Greetings, mere mortals!

It has been a while since I post an actual adequately written blog post. I have been slacking on blogging but what can I do? School is just way too cool, I can’t resist the temptation. I have to hang out there all the time, you know?

Anyway, it’s Friday and I am so excited for this week to be over, but I’m definitely not excited for next week, which will encompass my last batch of exams, articles, and final papers. Thankfully, that means no classes during finals week! Huzzah!

Obligatory life update aside, let’s bring the conversation to what this post is actually about. I am writing a post about writing. I know. So meta, right.

Over the past few months I have been overwhelmed with papers, articles, tests, and short-answer-response assignments. One thing they all have in common is their written form. This should come as an excitement to me, right? I mean I do love to write. It is what I aspire to do, so I basically have nothing to complain about, right? Wrong. I’m human. I complain. You’re going to read my complaints. Deal with it (abandon hope, all ye who reads this!).

Over the past few months I have done a lot of writing, but not so much leisure writing. As you whoever follows this blog knows, there has been a shortage of poems and blog posts and whatever other written shenanigans I usually post. This bothers me. Not because I’m worried of losing followers or “relevance” if I don’t keep up with content or anything, but because I feel like I’m losing touch with my love for writing. Each of the aforementioned written assignment has its own rules, and rules are by its very nature, constricting. Of course, I can’t do anything about it, I just have to suck it up and do what I got to do.

But I do miss leisure writing. I miss the pleasure of stringing words together to form sentences. I miss looking up words in the dictionary cause I’m not sure what they actually mean, or typing sentences into Google to see if the grammar is correct (good grammar and vocabulary comes with a price guys). I miss doing all of the above voluntarily. I miss not having to receive my writing back with scribbled notes in the margins. But most importantly, I miss loving writing. The satisfaction, the freedom. The tucking and tugging and polishing of the commas, the periods, and the pretentious semi-colons.

Why do I write? I write to draw lines in the world I live in. I write to learn about what I’ve learned. I write to share what I’ve learned. I write so I can say what I want to say without having no one interrupt me. I write so that I can make my message heard in the best possible, near-perfect way. Isn’t it humbling to know that we as humans have such imperfections in our daily lives - the way we walk and talk and think and do - so much so that the only way we can say exactly what we want to say in the best possible way is when we scribble it, polish it, and nip-and-tuck it? For me, it’s humbling to be reminded that I can’t plan my moments and dialogues. It’s humbling to know that life will never be as perfect as it is in writing. But then, it’s comforting to know that I can write. That I can plan moments and dialogues when I’m writing them. That I can have these little moments of perfection as an escape from this disorganized world we live in.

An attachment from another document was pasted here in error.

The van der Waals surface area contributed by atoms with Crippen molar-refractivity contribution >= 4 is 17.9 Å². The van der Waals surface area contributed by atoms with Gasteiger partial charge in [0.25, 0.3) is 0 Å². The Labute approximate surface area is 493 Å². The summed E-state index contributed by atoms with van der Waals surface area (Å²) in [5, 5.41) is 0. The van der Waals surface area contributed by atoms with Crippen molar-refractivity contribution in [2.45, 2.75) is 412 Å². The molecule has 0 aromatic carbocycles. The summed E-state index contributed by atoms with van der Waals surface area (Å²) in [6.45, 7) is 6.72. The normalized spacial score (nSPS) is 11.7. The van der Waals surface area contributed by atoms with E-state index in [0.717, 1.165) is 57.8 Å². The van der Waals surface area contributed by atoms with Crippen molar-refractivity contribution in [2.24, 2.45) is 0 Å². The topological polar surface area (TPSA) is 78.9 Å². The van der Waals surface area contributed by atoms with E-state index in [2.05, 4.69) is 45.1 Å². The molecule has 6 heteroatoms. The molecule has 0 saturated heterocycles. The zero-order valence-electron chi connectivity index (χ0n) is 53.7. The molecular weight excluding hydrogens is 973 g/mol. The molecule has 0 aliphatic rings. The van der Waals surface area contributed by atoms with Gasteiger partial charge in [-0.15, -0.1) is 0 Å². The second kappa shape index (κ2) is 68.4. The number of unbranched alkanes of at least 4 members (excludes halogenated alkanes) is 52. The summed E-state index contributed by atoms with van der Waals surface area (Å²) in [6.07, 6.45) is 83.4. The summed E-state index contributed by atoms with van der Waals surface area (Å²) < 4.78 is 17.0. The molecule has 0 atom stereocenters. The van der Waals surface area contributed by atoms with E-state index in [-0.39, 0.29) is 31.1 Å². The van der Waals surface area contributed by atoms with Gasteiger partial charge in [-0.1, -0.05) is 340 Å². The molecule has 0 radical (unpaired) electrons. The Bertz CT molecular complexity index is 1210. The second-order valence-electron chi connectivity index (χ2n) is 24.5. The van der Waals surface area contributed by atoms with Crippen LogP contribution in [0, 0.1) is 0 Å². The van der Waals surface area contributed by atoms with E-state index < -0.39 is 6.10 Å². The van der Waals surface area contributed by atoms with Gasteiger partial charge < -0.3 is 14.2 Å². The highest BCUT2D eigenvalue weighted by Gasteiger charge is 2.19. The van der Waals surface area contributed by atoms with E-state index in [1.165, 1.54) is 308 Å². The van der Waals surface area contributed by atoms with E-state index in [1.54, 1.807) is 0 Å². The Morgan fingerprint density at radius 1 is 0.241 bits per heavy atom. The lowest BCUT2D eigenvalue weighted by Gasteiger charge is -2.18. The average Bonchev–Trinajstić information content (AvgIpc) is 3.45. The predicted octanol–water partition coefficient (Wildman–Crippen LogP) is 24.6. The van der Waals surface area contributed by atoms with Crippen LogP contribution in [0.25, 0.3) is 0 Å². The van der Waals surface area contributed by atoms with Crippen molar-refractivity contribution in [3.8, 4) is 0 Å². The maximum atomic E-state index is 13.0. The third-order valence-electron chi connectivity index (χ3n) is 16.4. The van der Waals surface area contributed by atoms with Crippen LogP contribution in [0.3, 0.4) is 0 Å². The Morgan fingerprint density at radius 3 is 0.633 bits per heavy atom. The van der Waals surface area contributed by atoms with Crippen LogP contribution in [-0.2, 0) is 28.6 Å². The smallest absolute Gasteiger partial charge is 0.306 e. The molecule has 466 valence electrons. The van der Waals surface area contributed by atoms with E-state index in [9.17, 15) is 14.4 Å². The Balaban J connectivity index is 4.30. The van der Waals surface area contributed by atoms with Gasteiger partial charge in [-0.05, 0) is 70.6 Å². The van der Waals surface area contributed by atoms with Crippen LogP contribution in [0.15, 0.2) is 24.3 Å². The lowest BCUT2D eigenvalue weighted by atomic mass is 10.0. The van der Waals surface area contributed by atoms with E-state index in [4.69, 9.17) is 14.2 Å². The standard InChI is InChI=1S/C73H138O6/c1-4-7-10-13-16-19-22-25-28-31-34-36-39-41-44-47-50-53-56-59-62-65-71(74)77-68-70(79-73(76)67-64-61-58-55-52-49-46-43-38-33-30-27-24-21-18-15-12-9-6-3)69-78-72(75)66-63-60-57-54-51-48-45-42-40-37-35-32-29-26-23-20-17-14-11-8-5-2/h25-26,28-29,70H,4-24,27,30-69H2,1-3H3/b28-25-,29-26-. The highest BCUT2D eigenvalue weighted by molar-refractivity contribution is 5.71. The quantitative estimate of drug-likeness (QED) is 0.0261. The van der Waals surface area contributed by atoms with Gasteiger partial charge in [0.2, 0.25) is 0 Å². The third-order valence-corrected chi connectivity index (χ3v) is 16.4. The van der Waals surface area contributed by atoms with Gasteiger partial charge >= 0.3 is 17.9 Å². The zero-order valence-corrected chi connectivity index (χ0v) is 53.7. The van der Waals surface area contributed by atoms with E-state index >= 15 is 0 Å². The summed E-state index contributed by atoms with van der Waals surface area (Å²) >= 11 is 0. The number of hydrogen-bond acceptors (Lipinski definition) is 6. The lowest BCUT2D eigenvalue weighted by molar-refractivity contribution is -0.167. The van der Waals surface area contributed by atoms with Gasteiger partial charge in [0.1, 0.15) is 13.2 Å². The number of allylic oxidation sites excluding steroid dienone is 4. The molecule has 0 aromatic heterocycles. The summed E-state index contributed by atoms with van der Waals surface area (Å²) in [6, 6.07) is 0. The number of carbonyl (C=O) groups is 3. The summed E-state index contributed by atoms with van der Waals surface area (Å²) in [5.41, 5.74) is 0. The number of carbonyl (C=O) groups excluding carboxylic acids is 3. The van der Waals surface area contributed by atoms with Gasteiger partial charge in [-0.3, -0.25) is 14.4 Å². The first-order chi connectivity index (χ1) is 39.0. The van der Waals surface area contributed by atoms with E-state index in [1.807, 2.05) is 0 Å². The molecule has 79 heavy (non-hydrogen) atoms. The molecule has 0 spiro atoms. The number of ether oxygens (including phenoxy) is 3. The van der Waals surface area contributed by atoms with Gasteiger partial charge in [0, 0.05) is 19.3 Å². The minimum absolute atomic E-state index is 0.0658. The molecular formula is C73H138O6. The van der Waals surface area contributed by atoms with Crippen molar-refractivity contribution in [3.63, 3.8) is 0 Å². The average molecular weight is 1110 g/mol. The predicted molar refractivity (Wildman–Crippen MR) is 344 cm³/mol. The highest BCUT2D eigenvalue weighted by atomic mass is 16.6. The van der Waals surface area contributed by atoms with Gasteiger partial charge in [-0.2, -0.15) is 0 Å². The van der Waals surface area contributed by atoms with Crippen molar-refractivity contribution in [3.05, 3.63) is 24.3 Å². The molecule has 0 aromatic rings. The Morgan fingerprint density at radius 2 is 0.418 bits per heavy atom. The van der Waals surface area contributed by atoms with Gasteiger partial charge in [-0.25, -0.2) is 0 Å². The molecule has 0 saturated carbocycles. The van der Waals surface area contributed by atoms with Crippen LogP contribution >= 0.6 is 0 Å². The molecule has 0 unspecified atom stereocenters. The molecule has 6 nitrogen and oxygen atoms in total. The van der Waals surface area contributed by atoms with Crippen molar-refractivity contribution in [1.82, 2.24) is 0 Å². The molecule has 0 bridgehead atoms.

But that’s not all. When I write, I express myself so that others can learn as I have. There’s a beauty to the vulnerability one shows when one puts the abstract thoughts into something as tangible as the written word. This vulnerability is what invites the readers on a journey into the writer’s thoughts. In turn, the readers will emerge from that journey with their own thoughts, their own ideas, but nevertheless influenced by the writer’s words.

But then again, what if no one’s reading? Who cares? I mentioned above that I write to learn what I’ve learned (meta-learning. I’m all about the metas today). This is another reason why I love writing, it allows me to reflect. Who cares if others learned anything from what I’ve got to say? Who cares if there are any “others” at all? In the end, when I write something, the one who will reap the most of whatever I sow is myself. Period.

So yes, I’ve contradicted my own argument with that last paragraph, my thesis is unclear, and the structure is incorrect; what, no inverted-triangle introduction? No rectangular body of arguments? No triangle-structured conclusion? Guess what? No one’s gonna scribble those comments on the margins of this post.



xx

-i